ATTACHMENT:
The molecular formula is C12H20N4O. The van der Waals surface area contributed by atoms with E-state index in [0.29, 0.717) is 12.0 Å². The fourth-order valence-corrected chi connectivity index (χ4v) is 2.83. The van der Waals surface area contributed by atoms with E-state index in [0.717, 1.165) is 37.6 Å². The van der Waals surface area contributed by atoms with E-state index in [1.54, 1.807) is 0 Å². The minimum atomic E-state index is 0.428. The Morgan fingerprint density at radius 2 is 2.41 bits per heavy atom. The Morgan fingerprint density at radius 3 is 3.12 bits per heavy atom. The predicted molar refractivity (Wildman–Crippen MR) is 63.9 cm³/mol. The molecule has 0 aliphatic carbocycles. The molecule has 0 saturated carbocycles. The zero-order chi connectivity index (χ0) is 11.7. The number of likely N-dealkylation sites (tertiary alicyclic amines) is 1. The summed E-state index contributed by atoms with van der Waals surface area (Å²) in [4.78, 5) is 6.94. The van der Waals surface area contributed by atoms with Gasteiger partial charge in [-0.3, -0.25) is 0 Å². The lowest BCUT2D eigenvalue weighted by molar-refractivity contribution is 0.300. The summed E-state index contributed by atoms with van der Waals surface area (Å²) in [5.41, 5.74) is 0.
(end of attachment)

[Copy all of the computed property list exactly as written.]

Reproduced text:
The molecular formula is C12H20N4O. The van der Waals surface area contributed by atoms with E-state index in [0.29, 0.717) is 12.0 Å². The fourth-order valence-corrected chi connectivity index (χ4v) is 2.83. The van der Waals surface area contributed by atoms with E-state index in [0.717, 1.165) is 37.6 Å². The van der Waals surface area contributed by atoms with E-state index in [1.54, 1.807) is 0 Å². The minimum atomic E-state index is 0.428. The Morgan fingerprint density at radius 2 is 2.41 bits per heavy atom. The Morgan fingerprint density at radius 3 is 3.12 bits per heavy atom. The predicted molar refractivity (Wildman–Crippen MR) is 63.9 cm³/mol. The molecule has 0 aliphatic carbocycles. The molecule has 0 saturated carbocycles. The zero-order chi connectivity index (χ0) is 11.7. The number of likely N-dealkylation sites (tertiary alicyclic amines) is 1. The summed E-state index contributed by atoms with van der Waals surface area (Å²) in [4.78, 5) is 6.94. The van der Waals surface area contributed by atoms with Gasteiger partial charge in [-0.3, -0.25) is 0 Å². The lowest BCUT2D eigenvalue weighted by molar-refractivity contribution is 0.300. The summed E-state index contributed by atoms with van der Waals surface area (Å²) in [5.41, 5.74) is 0.